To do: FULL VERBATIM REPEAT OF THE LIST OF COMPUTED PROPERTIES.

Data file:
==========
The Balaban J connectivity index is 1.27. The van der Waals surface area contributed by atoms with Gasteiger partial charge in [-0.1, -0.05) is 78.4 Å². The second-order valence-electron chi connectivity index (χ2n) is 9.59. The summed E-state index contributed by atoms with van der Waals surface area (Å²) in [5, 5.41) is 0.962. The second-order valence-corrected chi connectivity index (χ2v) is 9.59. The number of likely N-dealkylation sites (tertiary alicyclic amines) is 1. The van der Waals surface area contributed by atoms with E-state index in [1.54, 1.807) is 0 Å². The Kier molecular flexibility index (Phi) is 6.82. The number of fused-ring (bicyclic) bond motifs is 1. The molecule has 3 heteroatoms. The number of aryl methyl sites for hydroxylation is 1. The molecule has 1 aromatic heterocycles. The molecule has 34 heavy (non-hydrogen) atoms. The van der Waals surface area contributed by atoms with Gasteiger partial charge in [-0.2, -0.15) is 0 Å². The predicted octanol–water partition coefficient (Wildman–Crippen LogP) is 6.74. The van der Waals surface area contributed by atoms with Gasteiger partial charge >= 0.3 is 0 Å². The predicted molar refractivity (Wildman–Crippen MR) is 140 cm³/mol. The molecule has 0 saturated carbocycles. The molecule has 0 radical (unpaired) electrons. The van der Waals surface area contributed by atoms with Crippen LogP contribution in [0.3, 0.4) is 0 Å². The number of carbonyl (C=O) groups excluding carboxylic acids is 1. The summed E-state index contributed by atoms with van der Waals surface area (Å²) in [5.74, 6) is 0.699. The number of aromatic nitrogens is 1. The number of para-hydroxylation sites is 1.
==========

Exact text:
The Balaban J connectivity index is 1.27. The van der Waals surface area contributed by atoms with Gasteiger partial charge in [-0.1, -0.05) is 78.4 Å². The second-order valence-electron chi connectivity index (χ2n) is 9.59. The summed E-state index contributed by atoms with van der Waals surface area (Å²) in [5, 5.41) is 0.962. The second-order valence-corrected chi connectivity index (χ2v) is 9.59. The number of likely N-dealkylation sites (tertiary alicyclic amines) is 1. The van der Waals surface area contributed by atoms with E-state index in [1.54, 1.807) is 0 Å². The Kier molecular flexibility index (Phi) is 6.82. The number of fused-ring (bicyclic) bond motifs is 1. The molecule has 3 heteroatoms. The number of aryl methyl sites for hydroxylation is 1. The molecule has 1 aromatic heterocycles. The molecule has 34 heavy (non-hydrogen) atoms. The van der Waals surface area contributed by atoms with Gasteiger partial charge in [-0.2, -0.15) is 0 Å². The predicted octanol–water partition coefficient (Wildman–Crippen LogP) is 6.74. The van der Waals surface area contributed by atoms with Gasteiger partial charge >= 0.3 is 0 Å². The predicted molar refractivity (Wildman–Crippen MR) is 140 cm³/mol. The molecule has 0 saturated carbocycles. The molecule has 0 radical (unpaired) electrons. The van der Waals surface area contributed by atoms with Crippen LogP contribution in [0.3, 0.4) is 0 Å². The number of carbonyl (C=O) groups excluding carboxylic acids is 1. The summed E-state index contributed by atoms with van der Waals surface area (Å²) in [5.74, 6) is 0.699. The number of aromatic nitrogens is 1. The number of para-hydroxylation sites is 1.